2. What will the revenues be used for?

We are strongly committed to customer service, and the ACP continues to invest in improving and modernizing the existing Canal. Currently, there are many Canal improvement initiatives underway. We are deepening Gatun Lake, the principal water reservoir of the Canal to minimize the risks of having to implement draft restrictions during draughts and other natural phenomena, such as El Niño. We are also deepening the Atlantic and Pacific entrances of the Canal; redesigning the Pedro Miguel and Miraflores Locks sills to allow for one additional foot of vessel draft, thus permitting more cargo and increasing the value of each voyage; straightening additional sections of the Gaillard Cut, the narrowest part of the Canal; designing a new lighting system at the locks to enable the transit of vessels beyond daylight hours and increasing the number of slots available for transit reservations; and we are continuing with the replacement of the locomotive tow track and acquiring new and more powerful locomotives and tugs. In general terms, the Panama Canal has a full plate of improvements and investments currently in progress to ensure the quality and reliability of the service it provides.

3. What are the elements of the new, revised measurement and pricing system?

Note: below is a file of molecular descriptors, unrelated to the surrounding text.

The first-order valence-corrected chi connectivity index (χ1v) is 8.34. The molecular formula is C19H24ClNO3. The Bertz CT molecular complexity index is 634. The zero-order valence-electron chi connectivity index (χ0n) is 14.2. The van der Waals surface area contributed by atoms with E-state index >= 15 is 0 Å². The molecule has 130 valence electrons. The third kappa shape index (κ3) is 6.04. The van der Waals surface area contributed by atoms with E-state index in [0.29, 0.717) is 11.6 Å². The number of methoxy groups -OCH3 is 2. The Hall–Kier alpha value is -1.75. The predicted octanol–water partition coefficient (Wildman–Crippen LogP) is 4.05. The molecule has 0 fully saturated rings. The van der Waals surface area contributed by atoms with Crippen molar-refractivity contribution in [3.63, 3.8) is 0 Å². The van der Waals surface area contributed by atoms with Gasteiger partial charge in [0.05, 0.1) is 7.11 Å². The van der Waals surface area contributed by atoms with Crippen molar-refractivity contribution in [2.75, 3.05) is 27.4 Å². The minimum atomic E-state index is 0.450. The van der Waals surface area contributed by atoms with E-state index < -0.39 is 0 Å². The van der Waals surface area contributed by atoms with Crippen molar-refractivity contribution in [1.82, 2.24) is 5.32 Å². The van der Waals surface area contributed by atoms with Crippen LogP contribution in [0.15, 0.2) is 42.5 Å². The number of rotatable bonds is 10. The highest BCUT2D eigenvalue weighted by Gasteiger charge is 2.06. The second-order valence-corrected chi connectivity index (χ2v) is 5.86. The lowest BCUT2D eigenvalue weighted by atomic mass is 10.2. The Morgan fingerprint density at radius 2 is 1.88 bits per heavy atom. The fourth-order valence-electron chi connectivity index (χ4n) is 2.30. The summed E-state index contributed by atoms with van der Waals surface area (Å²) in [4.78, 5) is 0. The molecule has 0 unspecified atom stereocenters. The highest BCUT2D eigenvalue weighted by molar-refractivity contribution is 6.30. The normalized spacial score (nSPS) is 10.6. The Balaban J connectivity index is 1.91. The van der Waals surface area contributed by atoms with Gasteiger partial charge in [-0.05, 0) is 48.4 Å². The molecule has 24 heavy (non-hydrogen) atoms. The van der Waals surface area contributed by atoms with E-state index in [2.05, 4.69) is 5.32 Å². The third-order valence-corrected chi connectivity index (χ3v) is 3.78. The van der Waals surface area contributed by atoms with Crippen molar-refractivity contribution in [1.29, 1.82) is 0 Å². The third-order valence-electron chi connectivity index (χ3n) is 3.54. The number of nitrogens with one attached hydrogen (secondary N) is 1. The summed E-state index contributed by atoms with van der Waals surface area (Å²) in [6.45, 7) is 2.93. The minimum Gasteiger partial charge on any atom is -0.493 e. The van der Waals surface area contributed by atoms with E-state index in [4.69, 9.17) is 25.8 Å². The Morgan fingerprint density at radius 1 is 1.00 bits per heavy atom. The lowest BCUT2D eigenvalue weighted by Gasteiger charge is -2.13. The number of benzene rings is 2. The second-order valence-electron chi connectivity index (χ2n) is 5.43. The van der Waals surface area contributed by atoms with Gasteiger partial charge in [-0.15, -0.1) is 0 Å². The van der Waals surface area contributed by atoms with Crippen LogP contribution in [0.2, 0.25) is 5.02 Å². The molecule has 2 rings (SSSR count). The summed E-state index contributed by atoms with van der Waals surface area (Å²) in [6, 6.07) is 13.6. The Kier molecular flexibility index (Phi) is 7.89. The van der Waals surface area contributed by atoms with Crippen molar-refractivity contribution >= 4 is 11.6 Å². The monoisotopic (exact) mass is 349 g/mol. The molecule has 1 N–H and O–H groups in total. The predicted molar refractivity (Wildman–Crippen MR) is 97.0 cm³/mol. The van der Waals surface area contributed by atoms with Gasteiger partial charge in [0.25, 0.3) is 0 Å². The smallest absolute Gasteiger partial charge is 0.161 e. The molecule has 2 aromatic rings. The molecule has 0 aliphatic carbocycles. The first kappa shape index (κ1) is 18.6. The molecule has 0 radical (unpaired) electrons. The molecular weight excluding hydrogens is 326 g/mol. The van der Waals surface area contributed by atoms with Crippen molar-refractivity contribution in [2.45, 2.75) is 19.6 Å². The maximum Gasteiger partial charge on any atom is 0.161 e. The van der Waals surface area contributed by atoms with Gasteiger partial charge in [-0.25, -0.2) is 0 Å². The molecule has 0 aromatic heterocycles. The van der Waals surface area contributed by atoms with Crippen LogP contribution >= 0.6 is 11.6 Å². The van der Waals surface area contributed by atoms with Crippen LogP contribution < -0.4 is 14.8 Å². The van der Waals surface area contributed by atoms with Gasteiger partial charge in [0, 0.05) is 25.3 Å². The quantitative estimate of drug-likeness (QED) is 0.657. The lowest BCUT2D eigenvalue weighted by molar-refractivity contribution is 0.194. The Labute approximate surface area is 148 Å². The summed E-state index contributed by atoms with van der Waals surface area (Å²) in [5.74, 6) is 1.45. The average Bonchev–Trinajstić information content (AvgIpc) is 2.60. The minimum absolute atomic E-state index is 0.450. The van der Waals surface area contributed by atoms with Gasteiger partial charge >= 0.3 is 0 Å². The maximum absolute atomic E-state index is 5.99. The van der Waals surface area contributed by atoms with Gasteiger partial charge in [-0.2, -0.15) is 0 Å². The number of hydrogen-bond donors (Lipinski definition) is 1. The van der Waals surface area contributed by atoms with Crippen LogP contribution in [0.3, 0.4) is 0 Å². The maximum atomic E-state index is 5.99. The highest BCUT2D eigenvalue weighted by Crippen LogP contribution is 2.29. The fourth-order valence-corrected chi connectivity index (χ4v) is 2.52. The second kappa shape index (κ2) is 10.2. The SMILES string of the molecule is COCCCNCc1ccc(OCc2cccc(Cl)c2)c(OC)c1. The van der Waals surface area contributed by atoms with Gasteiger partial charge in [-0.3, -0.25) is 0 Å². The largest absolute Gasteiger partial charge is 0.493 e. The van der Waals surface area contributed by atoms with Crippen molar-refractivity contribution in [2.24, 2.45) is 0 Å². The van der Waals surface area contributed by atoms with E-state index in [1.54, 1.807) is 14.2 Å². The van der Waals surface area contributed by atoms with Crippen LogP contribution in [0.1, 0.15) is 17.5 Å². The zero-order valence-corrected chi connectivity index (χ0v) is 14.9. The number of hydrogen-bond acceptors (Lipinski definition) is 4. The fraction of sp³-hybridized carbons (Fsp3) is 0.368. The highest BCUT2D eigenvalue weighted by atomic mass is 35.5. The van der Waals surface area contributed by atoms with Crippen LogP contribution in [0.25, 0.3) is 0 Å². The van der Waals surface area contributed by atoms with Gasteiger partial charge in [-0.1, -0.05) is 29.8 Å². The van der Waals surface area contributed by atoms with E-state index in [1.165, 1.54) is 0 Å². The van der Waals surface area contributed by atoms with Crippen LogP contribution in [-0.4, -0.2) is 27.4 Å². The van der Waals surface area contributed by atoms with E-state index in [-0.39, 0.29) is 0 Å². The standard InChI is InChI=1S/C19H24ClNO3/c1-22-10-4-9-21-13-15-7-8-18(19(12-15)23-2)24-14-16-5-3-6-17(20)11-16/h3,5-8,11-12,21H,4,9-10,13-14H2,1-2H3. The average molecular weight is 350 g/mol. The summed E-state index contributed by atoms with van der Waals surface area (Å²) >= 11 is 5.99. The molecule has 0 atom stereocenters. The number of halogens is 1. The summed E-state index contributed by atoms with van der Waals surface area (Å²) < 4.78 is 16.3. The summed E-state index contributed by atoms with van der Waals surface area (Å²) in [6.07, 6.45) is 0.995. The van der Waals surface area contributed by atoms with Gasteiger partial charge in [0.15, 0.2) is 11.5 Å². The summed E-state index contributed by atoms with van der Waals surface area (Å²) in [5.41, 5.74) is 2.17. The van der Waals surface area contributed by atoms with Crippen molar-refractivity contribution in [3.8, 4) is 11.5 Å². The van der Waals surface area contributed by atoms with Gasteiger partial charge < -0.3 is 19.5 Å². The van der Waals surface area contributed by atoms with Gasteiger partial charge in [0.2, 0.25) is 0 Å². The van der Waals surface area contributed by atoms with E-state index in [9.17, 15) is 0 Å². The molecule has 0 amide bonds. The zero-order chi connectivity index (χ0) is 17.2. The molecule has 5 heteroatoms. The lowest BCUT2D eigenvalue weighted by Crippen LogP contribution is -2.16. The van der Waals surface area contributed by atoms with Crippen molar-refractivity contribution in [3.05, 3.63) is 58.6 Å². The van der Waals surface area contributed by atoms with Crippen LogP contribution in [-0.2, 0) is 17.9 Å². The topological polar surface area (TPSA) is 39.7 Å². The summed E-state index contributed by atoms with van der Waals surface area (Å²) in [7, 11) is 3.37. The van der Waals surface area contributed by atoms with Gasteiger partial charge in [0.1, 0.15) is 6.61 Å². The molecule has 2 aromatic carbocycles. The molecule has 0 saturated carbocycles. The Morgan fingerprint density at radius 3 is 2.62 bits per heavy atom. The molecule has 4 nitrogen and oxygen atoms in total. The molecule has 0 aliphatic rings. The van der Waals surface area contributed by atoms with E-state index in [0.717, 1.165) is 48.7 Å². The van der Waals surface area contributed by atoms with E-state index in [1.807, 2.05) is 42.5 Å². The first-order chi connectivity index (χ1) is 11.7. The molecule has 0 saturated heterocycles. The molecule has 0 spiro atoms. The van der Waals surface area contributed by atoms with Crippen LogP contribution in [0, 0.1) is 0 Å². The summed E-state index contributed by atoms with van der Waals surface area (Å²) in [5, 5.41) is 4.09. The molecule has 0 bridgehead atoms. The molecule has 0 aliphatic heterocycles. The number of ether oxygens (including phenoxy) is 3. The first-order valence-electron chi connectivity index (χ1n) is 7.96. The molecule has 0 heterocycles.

The new system will reflect international standards for measuring a container – the Twenty-Foot Equivalent Unit (TEU), which is 20’x 8’x 8.5’ in size. Full container vessels will be charged based on the total number of TEUs the vessel can carry fully loaded adjusted to the visibility restrictions imposed by the Canal that limits the height of on-deck containers, and replacing the current Panama Canal/Universal Measurement System (PC/UMS) tonnage. The $54 per TEU charge is equivalent to the ACP’s initial proposal to charge $40 per TEU for the on-deck capacity plus the under-deck PC/UMS tonnage. The ACP also included a modification in the new toll structure so container vessels in ballast (not carrying containers or any other cargo above or below deck) are charged less - $43.20 after final implementation in May 2007. As a result of the implementation of a new TEU toll rate, the booking rate for full container vessels is now set at $5.30 per TEU, which is equivalent to the total number of tons of a container (13.6) multiplied by the current booking fee of $0.39 per PC/UMS. Nevertheless the present booking amount will be maintained for all vessels that book prior to May 1, 2005 for transits that may take place up until April 30, 2006. For other vessel types with on-deck container carrying capacity, the current PC/UMS system will be used to measure spaces below-deck and the TEU will be applied to the actual number of containers on-deck. The impact of the change to the most price-sensitive commodities, like Ecuadorian bananas, was carefully evaluated and amounts only to $0.108 per 42 lb. box.

4. Is the $54 per TEU by 2007 a significant increase?

No, not really. The difference between the current average price per container transiting the Canal and the proposed price of $54 by May 1, 2007, will only be $20. This increase will not have a significant impact on the cost of any product that is transported in containers, especially when compared to the increases in freight rates, which the industry has implemented in the recent past, and that are in the range of $200 to $300 for the West Coast of South America to the East Coast of the United States, and to Europe routes. Furthermore, the first increase which goes into effect on May 1, 2005, amounts to less than $10 per TEU.